3.8. Innovation

Innovation, depending on the local reality and needs, is vital for the success of adult literacy/education programs. It plays an important role in making adult education initiatives successful [5]. Therefore, adult literacy/education policy should be designed appropriately to help innovative ideas and practices in place. It is important to have occasions such as meetings, seminars, debates, and workshops where relevant stakeholders exchange ideas and experiences, which are valuable to innovation [4].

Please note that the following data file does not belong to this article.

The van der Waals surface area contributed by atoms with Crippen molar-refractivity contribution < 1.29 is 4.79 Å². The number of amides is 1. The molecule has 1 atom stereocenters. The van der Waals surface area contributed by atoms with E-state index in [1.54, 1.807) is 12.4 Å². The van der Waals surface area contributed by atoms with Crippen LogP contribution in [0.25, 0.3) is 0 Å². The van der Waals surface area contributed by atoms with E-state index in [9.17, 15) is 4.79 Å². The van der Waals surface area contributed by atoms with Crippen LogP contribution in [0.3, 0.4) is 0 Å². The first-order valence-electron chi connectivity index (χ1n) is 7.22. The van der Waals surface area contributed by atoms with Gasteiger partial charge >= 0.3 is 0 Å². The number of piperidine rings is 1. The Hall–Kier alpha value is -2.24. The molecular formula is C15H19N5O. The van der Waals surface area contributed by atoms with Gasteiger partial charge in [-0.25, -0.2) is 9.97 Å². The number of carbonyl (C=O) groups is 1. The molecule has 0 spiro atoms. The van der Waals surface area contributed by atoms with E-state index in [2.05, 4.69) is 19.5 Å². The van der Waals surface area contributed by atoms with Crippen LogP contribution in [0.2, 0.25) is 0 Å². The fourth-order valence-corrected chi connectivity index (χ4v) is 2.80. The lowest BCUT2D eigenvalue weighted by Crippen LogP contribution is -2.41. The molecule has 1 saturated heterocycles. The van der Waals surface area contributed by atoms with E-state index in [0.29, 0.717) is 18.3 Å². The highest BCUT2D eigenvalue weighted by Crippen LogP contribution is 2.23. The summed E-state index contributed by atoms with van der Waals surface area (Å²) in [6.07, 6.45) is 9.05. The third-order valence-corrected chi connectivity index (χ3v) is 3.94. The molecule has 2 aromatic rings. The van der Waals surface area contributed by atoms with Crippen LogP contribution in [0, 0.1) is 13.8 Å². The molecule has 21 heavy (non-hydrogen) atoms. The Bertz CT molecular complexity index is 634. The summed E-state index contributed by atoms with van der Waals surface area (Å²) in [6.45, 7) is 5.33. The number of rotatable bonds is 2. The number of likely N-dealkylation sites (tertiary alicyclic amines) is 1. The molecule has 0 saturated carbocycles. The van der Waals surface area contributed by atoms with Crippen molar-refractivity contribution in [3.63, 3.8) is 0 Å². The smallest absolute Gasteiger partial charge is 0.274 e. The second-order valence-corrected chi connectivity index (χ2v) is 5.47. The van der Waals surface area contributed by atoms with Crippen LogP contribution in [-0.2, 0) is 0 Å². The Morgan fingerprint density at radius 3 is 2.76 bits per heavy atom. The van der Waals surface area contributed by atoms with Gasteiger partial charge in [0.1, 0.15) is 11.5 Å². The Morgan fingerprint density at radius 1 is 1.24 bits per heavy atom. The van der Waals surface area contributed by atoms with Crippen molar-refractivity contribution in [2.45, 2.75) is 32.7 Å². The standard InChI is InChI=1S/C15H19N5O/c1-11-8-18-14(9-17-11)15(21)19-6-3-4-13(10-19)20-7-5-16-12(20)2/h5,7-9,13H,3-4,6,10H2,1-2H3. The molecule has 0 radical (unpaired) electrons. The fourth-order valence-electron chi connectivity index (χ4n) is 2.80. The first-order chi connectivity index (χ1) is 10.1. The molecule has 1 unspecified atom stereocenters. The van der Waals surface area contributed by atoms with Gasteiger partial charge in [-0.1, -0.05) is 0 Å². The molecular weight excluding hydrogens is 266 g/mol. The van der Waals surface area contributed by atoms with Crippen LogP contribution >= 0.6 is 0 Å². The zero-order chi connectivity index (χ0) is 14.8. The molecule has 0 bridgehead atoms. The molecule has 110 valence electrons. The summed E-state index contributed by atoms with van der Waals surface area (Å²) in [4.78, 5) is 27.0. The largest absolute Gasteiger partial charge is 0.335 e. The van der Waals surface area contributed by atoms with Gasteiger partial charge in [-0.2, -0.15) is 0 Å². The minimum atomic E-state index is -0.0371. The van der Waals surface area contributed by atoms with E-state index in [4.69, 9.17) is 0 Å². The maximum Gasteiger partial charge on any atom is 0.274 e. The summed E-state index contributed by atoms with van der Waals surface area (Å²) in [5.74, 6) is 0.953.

Innovation could be made on various aspects such as the type of literacy to be provided, the methods of learning (facilitation), and who could be the educator depending on the local reality and needs. This, however, requires clear policy frameworks, adequate financing, and educated personnel. For example, facilitators/adult educators are needed to be innovative in their teaching/facilitation. However, the facilitators are not competent enough—they are mostly grade 10 or 12 completers. They are expected to receive preservice and in-service training to develop their professional skills (MoE, 2011), which help them to be creative in their job. Facilitators are responsible for identifying, encouraging, and selecting potential participants by going door-to-door and helping adults to learn. This needs knowledge and skill in facilitating the adult learning process, which they significantly lack. Studies have convincingly argued that the lack of adequate facilitation skill training (both preservice and on the job), low salary, and feelings of insecurity about their job were the main reasons for incompetency and turnover [3, 55]. Therefore, it can be concluded that unmotivated facilitators may not be confident and innovative in their job unless different measures are taken. Gizaw et al. [55] conclude that: … no one policy action (increasing the salary, giving them more formal contracts, or providing better training and support) on its own will improve the situation. A holistic approach is needed; adult literacy learning needs to be taken seriously if it is to be done at all—and not done in the margins, on the cheap, as a minor government activity.